Back in 2005 I needed VMWare to be able to test a piece of software on multiple separate installations so I went and bought VMWare Workstation 5.5.x for Linux. One of the annoying things with Workstation 5.5 was its complete lack of support for USB 2.0 and somewhat arcane configuration which occasionally necessitated ini file acrobatics for several ‘non-standard’ systems. Other than that, however, it was an excellent application well worth its ‘hefty’ price tag. In any case, back then there were no decent alternatives for linux, save Qemu, which — honestly — didn’t really compete with VMWare.
Earlier this year VMWare Workstation 6.0 was released. Of course a lot of water has gone under the bridge since 2005 and many things have changed with virtualisation. First of all, it is not just EMC’s/VMWare’s turf anymore. Everyone from Microsoft, to Intel, to Sun, to the Linux Kernel, to Xen to [add your favourite company, project here] is talking about and working on virtualisation. Virtualisation is a buzzword, both in the enterprise world, but also among consumers. The oldest players around have not stood still and VMWare could not be an exception: VMWare has released the free VMWare Player and VMWare Server which are pretty decent pieces of software that — while lacking the appeal of Workstation or the Enterprise solutions — are perfectly adequate for the casual user. With little expense you can keep your whole corporate, web serving or database ecosystem on a single machine, or have it distributed among many, creating physical server resource pools.
Nevertheless some days after it came out and since I was eligible for the $99 upgrade on my Workstation copy, I decided to take the plunge and get the latest version of VMWare Workstation. These are my first impressions of it.
VMWare workstation is an absolutely amazing tool for a developer. You can keep snapshots of system states, install new versions of Operating Systems for testing, keep older versions of Operating Systems on separate disks and load them on demand (to test compatibility). The new version of Workstation comes with many requested features such as USB 2.0 support, Multiple monitor support, integration with IDEs such as Visual Studio (Windows) and the immensely popular Eclipse. It now includes VNC, so you can connect to your VMs from another computer on the network and you can keep VMs running in the background (after closing the application), VMs now support more than 4GBs of RAM, you can drag-n-drop files/objects from the VM to the host and vice versa and a host of other improvements. On Linux of particular importance is the support for paravirtualised kernels and the improved 64bit support.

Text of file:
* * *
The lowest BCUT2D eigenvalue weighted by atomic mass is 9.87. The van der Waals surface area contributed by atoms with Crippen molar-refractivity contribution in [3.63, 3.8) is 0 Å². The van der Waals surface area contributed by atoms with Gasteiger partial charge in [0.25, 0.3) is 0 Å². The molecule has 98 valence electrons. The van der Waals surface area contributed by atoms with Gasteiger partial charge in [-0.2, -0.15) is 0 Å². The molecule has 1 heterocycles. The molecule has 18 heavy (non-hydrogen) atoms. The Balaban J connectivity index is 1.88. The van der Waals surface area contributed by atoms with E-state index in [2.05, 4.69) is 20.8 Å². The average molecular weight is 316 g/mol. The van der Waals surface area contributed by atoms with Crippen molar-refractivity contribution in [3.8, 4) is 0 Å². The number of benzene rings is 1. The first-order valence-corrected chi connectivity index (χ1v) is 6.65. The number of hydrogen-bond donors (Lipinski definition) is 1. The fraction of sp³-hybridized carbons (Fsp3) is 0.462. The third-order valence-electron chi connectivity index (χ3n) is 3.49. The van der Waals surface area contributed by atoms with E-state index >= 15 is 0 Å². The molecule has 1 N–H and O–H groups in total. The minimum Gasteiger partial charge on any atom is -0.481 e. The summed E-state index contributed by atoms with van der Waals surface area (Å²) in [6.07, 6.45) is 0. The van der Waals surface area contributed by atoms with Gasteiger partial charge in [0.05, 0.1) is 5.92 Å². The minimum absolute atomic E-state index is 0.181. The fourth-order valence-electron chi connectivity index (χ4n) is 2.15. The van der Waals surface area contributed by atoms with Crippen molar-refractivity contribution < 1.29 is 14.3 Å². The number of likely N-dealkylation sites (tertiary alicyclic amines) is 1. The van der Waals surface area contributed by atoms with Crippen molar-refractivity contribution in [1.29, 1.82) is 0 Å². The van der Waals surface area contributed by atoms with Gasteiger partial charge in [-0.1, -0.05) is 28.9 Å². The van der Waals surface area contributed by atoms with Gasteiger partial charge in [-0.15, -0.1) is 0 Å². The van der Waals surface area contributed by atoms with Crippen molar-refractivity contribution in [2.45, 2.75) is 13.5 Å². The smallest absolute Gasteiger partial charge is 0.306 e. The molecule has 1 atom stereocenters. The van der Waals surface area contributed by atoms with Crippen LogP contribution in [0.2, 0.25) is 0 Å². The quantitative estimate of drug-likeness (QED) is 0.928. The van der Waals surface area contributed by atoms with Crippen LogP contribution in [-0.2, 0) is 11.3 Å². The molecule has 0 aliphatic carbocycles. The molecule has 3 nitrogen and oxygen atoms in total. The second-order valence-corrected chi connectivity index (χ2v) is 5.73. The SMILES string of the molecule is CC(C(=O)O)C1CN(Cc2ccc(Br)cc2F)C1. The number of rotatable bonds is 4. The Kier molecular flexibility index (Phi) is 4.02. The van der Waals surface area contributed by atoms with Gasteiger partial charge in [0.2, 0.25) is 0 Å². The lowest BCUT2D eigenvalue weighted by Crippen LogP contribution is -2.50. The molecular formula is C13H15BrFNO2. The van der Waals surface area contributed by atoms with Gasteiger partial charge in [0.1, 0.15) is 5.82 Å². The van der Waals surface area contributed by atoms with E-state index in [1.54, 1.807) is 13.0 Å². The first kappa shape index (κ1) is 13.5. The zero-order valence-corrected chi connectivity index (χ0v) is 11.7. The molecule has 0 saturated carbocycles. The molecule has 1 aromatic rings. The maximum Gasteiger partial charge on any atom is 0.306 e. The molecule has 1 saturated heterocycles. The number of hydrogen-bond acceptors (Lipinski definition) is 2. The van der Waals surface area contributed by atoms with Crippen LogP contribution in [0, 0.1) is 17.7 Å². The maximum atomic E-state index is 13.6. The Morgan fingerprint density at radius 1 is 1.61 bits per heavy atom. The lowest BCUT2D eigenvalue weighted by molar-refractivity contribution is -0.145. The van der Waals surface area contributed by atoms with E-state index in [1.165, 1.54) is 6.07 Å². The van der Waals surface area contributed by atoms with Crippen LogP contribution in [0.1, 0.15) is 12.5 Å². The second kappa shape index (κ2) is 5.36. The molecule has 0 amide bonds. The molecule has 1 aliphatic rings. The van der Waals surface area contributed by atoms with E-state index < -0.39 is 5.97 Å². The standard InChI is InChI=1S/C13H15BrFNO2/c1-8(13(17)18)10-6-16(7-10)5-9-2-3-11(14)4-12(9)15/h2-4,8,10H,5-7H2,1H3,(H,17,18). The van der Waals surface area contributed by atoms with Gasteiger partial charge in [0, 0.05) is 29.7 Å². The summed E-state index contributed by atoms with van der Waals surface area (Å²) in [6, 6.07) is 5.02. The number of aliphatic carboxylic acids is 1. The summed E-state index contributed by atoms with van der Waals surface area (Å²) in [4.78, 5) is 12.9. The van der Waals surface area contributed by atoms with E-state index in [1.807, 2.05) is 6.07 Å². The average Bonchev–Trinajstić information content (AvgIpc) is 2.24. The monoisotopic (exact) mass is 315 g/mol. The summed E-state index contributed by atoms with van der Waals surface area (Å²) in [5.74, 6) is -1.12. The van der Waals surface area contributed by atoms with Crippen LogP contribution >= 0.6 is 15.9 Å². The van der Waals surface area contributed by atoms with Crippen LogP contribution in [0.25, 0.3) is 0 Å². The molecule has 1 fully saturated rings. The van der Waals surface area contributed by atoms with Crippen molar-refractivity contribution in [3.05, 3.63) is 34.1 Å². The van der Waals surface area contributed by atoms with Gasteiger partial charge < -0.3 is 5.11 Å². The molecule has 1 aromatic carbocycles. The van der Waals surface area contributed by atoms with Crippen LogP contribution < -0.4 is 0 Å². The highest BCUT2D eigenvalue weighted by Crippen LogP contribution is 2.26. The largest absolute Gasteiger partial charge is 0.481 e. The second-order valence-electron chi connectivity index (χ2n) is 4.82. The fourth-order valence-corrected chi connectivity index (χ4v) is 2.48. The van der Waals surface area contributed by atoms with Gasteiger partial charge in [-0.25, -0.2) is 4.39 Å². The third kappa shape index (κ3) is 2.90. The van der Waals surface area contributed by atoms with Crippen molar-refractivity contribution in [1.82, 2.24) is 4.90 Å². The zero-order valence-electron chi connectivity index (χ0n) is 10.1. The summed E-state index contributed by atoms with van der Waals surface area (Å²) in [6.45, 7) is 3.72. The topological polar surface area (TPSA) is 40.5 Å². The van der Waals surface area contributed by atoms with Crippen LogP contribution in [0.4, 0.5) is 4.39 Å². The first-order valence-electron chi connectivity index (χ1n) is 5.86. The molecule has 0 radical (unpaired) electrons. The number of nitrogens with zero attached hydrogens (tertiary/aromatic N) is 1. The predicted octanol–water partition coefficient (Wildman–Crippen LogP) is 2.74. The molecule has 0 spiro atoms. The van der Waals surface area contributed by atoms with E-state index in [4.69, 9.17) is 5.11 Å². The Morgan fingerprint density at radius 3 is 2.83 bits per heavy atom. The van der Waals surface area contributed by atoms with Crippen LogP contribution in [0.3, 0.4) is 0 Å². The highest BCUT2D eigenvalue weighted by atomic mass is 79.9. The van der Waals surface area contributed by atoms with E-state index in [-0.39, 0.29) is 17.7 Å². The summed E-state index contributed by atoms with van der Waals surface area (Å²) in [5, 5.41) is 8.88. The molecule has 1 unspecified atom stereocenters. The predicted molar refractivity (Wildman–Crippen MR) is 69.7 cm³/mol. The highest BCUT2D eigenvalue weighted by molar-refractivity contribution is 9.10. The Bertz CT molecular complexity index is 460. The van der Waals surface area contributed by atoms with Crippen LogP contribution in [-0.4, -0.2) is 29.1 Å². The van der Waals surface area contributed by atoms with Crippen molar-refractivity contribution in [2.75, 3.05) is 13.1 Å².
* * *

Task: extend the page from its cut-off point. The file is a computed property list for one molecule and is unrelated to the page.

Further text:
Overall the first impression is that the application (and the VMs) are faster than before. Workstation 5.5.x performed decently on a mid-range Core 2 Duo E6400 with 2GB of DDR2-800 RAM running several flavours of Linux, other OSes and occasionally Windows. Where Workstation 5.5 worked almost flawlessly for most things I threw at it, Workstation 6 does it even better. The application seems much more comfortable running in my Gnome desktop, properly supports my Xinerama/Twinview setup (at last) and worked out of the box on my Ubuntu 7.04 installation (5.5.x had to have its kernel modules patched). Over the last month or so I did observe some issues with the TwinView/Xinerama support, especially with the full screen mode (although they are easily correctable and certain to be fixed in future bugfix releases).
The Virtualisation wars are just beginning and while VMWare was practically owning that market things are bound to get more ‘interesting’ in the coming years. Since 2004 almost all major players in the software industry have jumped onto the virtualisation bandwagon and it’s become commonplace both in corporate and — to some extent — home environments. VMWare has not stood still to the challenge and continued innovating on the high-end while offering two great free products for those that do not need the power and features of its professional and enterprise solutions. Yet, while some years ago VMWare was the only acceptable solutions for a multitude of applications and environments, it is no longer required for millions of people that can do just fine with free or cheaper solutions. If you’re a developer you’ll certainly enjoy its powerful features and integration with IDEs. If, however, you’ve used VMWare in a home environment or a small business environment you may want to look elsewhere for cheaper (or free) solutions. In any case, VMWare Workstation 6.0 is an excellent product with great features for anyone wanting the best virtualisation has to offer today.
I am in no way affiliated with VMWare or EMC Inc. This review reflects my personal opinion of the product after considerable use.